Weight Loss and Bariatric Surgery
For many people, the start of a new year can cause stress. Some feel the need to create resolutions and many of these involve weight loss to some degree – especially after the holiday season.
Whether you gained a few extra pounds after the holidays or are someone who has struggled with your weight for years, losing weight and healthy eating can seem daunting at times. Dr. Kidanu Birhanu, an OSF HealthCare internal medicine and medical weight loss specialist, says recognizing and committing to changing negative behaviors is the first step.
“Once a person has decided to lose weight and why they want to lose weight, they should look at some of the things they do every day. Then, figure out which things effect their weight and if they are willing to change those behaviors,” says Dr. Birhanu.
Journaling and using smart phone apps can help you keep track of your daily eating habits and help identify which areas you would like to focus on improving. This is why Dr. Birhanu says it is important to recognize your behaviors before making any drastic changes.
“What do you want to achieve, and what are you willing to change? In other words, if a person eats when they are stressed or because the food is there, then are you willing to get rid of some of these things that predispose you to overeating?” Dr. Birhanu adds.
Binge-eating is the most common eating disorder in the U.S., according to the National Institutes of Health (NIH) which is the main reason people tend to gain unwanted pounds. Dr. Birhanu does not recommend avoiding “bad” foods altogether, but rather changing daily habits to be able to enjoy these foods in moderation once you identify the root cause of any negative behaviors. This will also help change your relationship with food in the long run to a positive one.
The Centers for Disease Control and Prevention (CDC) recommends following three “Rs” for improving your eating habits: Reflect on all of your specific eating habits, both bad and good, and your common triggers for unhealthy eating; Replace your unhealthy eating habits with healthier ones; and Reinforce your new, healthier eating habits. And while exercise can certainly aid in weight loss, focusing on your food consumption is key.
“Some people justify overeating after they exercise. Our bodies are very efficient – you can burn a small amount of calories and do a lot of work. And each time you exercise, you become more efficient. But I cannot tell people to depend on exercise alone for losing weight. But what does exercise do? It helps you with your overall health, cholesterol, and is good for the brain,” explains Dr. Birhanu.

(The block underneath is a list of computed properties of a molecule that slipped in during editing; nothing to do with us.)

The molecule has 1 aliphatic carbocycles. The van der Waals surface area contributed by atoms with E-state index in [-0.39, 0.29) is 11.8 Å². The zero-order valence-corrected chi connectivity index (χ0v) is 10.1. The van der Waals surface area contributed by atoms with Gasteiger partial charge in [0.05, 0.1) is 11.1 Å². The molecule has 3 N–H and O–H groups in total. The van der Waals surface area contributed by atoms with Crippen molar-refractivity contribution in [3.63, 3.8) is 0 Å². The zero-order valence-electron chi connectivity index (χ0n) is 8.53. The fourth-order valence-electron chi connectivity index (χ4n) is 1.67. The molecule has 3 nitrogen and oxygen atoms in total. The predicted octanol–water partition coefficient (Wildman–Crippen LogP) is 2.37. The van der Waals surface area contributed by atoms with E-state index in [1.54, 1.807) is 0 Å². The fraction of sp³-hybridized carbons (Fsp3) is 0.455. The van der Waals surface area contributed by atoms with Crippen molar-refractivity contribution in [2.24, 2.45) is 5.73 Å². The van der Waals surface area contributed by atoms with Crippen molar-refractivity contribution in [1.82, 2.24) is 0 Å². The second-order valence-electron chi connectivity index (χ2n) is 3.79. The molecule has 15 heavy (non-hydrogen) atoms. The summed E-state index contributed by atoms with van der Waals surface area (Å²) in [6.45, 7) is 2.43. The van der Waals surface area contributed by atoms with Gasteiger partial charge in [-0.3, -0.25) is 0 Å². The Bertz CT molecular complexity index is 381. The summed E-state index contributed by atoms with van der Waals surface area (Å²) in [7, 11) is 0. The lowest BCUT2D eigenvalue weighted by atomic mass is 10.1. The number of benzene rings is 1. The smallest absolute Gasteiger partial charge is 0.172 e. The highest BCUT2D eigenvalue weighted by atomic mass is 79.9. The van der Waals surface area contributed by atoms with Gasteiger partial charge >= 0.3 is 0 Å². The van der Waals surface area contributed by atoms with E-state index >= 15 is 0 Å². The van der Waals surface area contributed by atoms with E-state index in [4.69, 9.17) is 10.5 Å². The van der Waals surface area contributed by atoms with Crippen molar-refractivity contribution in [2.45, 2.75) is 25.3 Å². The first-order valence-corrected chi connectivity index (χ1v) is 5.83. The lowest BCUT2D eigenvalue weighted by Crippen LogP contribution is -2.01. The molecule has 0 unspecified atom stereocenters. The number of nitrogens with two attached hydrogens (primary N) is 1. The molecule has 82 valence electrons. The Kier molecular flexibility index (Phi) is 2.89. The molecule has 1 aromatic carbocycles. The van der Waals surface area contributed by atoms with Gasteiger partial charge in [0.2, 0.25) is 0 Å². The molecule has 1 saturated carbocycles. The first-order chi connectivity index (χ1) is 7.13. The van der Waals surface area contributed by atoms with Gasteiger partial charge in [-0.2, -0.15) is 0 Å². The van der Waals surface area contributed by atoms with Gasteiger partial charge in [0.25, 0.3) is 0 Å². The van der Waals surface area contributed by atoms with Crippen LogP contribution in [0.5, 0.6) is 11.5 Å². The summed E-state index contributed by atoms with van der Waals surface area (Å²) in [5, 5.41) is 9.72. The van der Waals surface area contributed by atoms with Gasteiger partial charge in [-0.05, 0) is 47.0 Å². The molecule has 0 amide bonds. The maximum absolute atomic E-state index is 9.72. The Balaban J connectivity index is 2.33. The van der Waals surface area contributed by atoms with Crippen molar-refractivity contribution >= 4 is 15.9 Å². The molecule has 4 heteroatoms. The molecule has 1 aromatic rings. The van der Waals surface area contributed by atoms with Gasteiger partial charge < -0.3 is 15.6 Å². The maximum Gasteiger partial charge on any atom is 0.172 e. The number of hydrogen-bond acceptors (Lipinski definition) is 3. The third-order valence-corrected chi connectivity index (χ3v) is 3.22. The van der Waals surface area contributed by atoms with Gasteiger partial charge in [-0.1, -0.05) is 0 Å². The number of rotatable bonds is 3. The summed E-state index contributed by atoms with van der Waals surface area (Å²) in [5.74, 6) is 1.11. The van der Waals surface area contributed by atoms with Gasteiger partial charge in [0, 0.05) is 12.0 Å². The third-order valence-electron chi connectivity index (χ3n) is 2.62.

According to the CDC, the prevalence of obesity in the U.S. is about 42% - which is nearly half of all Americans. If your body mass index (BMI) is 30 or higher, it falls within the obesity range. However, overeating is not the only contributing factor for obesity. Behavior, environment, and genetics all play a role. For people who fall into this category, you may be a good candidate for bariatric (weight loss) surgery.
“If a person has a BMI of 35 and above with comorbidities such as diabetes, hypertension, and sleep apnea, they are good candidates for bariatric surgery. Or, if the BMI is over 40 without comorbidities,” Dr. Birhanu explains.
Talking with your primary care provider is the first step in any weight loss plan – especially when considering bariatric surgery. Your provider can help you learn your BMI, help you create a healthy, maintainable diet, and can work with you throughout your entire journey. He or she will also be able to help determine if you are a candidate for weight loss surgery. However, it is important to first develop a plan that works for you and practice sticking to that plan.
“You have to change your behavior – bariatric surgery by itself is not enough. The surgery is easy, it’s what happens after. Are you willing to visit the surgeon or the nutritionist afterwards? Are you willing to avoid drinking sugary drinks? Things like that,” says Dr. Birhanu.
Most importantly, permanent weight loss is a marathon, not a sprint. Talk with your primary care provider if losing weight is one of your goals. And if you do not have a primary care provider, find one at www.osfhealthcare.org.